Football

Pete Werner Comfortable In New Role With Buckeye Defense

Ohio State Buckeyes Linebacker Pete Werner

Over the offseason, Ohio State implemented a brand new defensive scheme, which included the addition of the hybrid linebacker/safety position known as the Bullet.

In the spring, it was clear that Brendon White and Jahsen Wint were the new Bullets taking on the responsibilities of this position. From play to play, they could line up at an outside linebacker spot or in the slot, or fall back into a deep safety position. Buckeye teammates expressed how well both White and Wint were performing their new duties.

But against Cincinnati last Saturday, it was junior linebacker Pete Werner moving all over the field. Werner, who has traditionally played as the Sam linebacker, was roving all over the place, seemingly doing everything people expected the Bullets to do.

At times in the game, Werner was back as a deep safety, replacing senior safety Jordan Fuller as he ran to another part of the field.

Seeing Werner in deep coverage situations came as a surprise to many, but co-defensive coordinator Jeff Hafley sees Werner as a guy who can play a number of different roles.

“He’s athletic. He’s way more athletic than anybody gives him credit for,” Hafley said. “So that gives us a little bit of a weapon that he can move around and do things that you or people don’t think that he can do. Right? So Pete’s an athletic guy. I mean, he can play a lot of different spots. So it’s fun to have him out there. You can do different things.”

Despite some who might raise an eyebrow or two, Hafley is completely confident in having Werner in that spot.

“If there was risk, I don’t think we’d run it,” he said. “So I think we feel pretty confident in Pete doing that.”

Although his role varies and will probably continue to change based on the matchups, the coaching staff clearly trusts Werner to make plays wherever he is on the field. And that trust goes both ways.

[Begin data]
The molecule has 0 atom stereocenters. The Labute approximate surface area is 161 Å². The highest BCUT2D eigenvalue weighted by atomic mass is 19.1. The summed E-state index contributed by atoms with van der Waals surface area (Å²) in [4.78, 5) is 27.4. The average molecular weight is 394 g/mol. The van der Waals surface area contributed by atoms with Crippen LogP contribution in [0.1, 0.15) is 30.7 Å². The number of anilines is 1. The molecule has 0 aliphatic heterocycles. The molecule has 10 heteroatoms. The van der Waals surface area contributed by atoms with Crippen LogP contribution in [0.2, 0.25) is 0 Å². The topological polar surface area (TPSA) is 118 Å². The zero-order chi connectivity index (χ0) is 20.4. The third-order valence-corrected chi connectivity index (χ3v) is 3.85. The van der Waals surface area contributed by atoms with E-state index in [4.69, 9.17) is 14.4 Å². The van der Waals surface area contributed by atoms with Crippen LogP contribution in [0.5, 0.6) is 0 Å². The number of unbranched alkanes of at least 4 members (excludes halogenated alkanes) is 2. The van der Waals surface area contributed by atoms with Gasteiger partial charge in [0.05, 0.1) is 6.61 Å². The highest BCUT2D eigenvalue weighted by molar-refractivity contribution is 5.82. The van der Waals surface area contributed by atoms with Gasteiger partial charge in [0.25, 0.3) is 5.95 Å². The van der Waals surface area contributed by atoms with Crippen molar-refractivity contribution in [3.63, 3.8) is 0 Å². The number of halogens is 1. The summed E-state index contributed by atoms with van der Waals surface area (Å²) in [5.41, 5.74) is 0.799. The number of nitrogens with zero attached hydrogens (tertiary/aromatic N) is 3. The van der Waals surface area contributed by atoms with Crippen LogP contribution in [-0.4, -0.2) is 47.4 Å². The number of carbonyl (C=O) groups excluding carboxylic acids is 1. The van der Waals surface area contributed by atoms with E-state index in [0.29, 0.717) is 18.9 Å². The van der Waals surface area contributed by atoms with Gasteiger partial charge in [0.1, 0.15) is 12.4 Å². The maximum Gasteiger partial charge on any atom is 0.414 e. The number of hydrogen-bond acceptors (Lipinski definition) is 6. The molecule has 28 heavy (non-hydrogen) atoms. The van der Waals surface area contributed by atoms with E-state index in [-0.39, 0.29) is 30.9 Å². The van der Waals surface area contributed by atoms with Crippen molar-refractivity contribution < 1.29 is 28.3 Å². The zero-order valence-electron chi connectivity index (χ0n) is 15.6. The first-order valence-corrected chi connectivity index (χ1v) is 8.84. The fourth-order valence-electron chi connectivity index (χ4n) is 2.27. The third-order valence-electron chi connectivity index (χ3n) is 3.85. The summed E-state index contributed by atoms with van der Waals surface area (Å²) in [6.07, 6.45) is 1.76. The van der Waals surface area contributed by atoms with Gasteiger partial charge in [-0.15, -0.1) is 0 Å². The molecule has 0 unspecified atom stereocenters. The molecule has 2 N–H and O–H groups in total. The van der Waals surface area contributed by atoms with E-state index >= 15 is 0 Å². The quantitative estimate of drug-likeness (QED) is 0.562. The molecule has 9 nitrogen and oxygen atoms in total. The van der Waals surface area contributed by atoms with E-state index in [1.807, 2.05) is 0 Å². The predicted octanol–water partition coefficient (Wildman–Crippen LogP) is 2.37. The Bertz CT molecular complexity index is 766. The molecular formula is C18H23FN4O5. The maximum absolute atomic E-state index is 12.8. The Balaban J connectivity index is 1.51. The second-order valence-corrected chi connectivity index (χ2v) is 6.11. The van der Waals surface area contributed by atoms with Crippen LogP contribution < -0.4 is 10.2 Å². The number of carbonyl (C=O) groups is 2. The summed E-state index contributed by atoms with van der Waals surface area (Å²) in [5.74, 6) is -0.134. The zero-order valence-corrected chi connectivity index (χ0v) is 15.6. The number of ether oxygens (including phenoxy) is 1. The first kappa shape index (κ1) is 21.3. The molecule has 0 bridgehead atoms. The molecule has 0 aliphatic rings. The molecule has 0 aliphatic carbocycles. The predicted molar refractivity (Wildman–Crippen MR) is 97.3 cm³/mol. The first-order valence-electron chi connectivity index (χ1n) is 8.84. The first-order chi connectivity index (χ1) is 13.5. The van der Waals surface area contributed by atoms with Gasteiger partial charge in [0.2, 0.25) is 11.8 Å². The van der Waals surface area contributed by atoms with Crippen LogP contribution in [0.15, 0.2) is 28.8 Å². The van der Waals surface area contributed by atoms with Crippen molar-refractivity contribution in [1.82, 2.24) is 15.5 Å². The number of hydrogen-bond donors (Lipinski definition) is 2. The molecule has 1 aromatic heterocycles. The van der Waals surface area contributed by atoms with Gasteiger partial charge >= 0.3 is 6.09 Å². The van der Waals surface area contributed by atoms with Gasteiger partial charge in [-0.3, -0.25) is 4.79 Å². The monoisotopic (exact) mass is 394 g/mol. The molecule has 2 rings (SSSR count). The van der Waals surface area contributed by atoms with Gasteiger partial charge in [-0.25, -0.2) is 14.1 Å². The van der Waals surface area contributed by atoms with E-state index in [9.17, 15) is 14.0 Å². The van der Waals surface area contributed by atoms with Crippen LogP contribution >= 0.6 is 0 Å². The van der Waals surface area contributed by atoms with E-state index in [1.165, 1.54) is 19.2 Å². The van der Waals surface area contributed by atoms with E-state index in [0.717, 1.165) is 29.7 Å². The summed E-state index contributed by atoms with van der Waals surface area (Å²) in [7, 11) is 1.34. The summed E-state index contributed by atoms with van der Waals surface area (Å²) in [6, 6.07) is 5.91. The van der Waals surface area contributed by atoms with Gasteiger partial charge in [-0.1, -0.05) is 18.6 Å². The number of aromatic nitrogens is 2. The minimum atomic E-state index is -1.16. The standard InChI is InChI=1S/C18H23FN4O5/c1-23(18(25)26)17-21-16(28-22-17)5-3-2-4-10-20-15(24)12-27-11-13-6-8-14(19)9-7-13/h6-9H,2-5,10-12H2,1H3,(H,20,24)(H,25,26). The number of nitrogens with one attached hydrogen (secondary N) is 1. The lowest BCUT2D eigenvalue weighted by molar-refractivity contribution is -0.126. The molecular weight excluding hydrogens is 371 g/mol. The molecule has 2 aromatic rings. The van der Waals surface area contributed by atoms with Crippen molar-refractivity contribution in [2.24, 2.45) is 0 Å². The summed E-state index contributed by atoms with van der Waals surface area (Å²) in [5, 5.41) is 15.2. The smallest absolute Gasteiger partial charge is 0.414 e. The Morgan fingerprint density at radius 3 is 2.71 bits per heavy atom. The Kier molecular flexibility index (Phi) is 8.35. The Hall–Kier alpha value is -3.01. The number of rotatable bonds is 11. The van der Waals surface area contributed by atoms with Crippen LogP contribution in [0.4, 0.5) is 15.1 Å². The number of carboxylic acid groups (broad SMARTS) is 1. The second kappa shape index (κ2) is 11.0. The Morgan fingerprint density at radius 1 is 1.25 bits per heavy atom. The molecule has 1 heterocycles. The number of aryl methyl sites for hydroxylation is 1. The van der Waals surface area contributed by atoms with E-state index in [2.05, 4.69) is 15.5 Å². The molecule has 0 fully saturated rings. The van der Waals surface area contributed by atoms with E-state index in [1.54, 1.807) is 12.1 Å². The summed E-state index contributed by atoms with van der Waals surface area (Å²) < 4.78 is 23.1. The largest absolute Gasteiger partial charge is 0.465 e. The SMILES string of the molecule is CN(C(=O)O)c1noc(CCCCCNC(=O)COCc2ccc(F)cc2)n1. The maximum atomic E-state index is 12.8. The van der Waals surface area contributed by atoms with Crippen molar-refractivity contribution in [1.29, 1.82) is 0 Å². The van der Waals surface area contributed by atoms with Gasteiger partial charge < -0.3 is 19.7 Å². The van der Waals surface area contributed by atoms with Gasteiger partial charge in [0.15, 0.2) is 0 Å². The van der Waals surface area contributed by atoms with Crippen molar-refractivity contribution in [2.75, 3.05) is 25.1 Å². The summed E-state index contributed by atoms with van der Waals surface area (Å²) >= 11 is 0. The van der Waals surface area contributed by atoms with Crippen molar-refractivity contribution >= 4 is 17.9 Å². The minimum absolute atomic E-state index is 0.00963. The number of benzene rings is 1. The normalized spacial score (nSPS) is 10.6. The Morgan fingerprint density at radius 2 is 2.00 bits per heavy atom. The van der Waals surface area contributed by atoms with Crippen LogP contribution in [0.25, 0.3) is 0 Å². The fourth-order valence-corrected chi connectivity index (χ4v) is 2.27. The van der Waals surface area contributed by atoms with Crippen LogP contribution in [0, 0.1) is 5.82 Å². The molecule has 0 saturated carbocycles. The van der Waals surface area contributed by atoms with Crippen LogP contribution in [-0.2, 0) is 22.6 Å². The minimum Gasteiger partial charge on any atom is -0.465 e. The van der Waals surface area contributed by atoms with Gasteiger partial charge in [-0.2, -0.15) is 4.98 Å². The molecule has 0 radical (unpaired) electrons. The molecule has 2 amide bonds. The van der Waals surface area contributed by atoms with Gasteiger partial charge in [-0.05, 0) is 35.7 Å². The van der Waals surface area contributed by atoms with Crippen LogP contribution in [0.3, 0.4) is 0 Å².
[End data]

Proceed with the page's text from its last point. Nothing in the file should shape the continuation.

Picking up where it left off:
Werner admitted to having some trepidation about what his role would be this year with the addition of the Bullet, but his trust in the coaches made this an easy transition. He never questioned his playing time or how he would fit into this defense, and he never feared that a Bullet on the field would take away from his own opportunities.

“I just know that I trusted my coaches, they would put me in the best ability to make me play as well as I could. So I kind of trusted in them. But I didn’t really know anything about the scheme,” Werner said. “I was just knowing I was going to go out there and try to impress coaches and do my thing. So yeah, as far as Bullet, I didn’t really know anything about the Bullet at that point. I knew that I was going to give it my all and show my capabilities.”

Ohio State’s new scheme has worked tremendously well so far this season. Players are rallying to the football and they are feeding off of each other’s energy. This defense has found a comfort level early on, and for Werner that is especially true.

“I think it fits me better,” he said of his role this year. “I think it fits me personally, like as my position, my athletic ability better. And I feel like having a whole year under my belt last year, I feel like I’m personally better. You know, my footwork’s better. My eyes are better. And I feel like with this position, you need your footwork, you need your eyes, and that’ll help you out a bunch. So I feel like yeah, just my athletic ability kind of leads me to doing well at this position.”

15 Responses

  1. Michael Jennings: You’ve actually missed the obvious. This article was not about a 42-0 drubbing, it was about a specific player (his name is in the title, for Pete’s sake- and yes, that was intentional…)
    Secondly- and again- the stats really do matter. They comprise the sum total of an effort that leads, for example, to a 42-0 score. A great example was the second team preserving the shutout at the end of the game. Every game won’t end in a backyard beating like the first two have. When the game is tight, the question becomes “Which guys should be out on the field to give us the best shot at winning?” I know you follow the team and read the articles, so you know Werner’s inclusion has caused some heartburn amongst the fans. Keep in mind that his time has apparently impacted the time of Brendon White and other LBs. Is that wise? Will it work in a close game?
    Finally- and again- I know of no one who “hates” Pete Werner. I do know lots of people who want to see the best 11 out there at all times. The LBs were a mess last year, excepting Harrison, so it’s natural the defensive focus would fall on them. That’s a wrap…

  2. Sorry, I don’t get it either.

    One play, Malik was the left outside linebacker on a run to the opposite side. He had to run behind and past Tuf & Pete to make the tackle.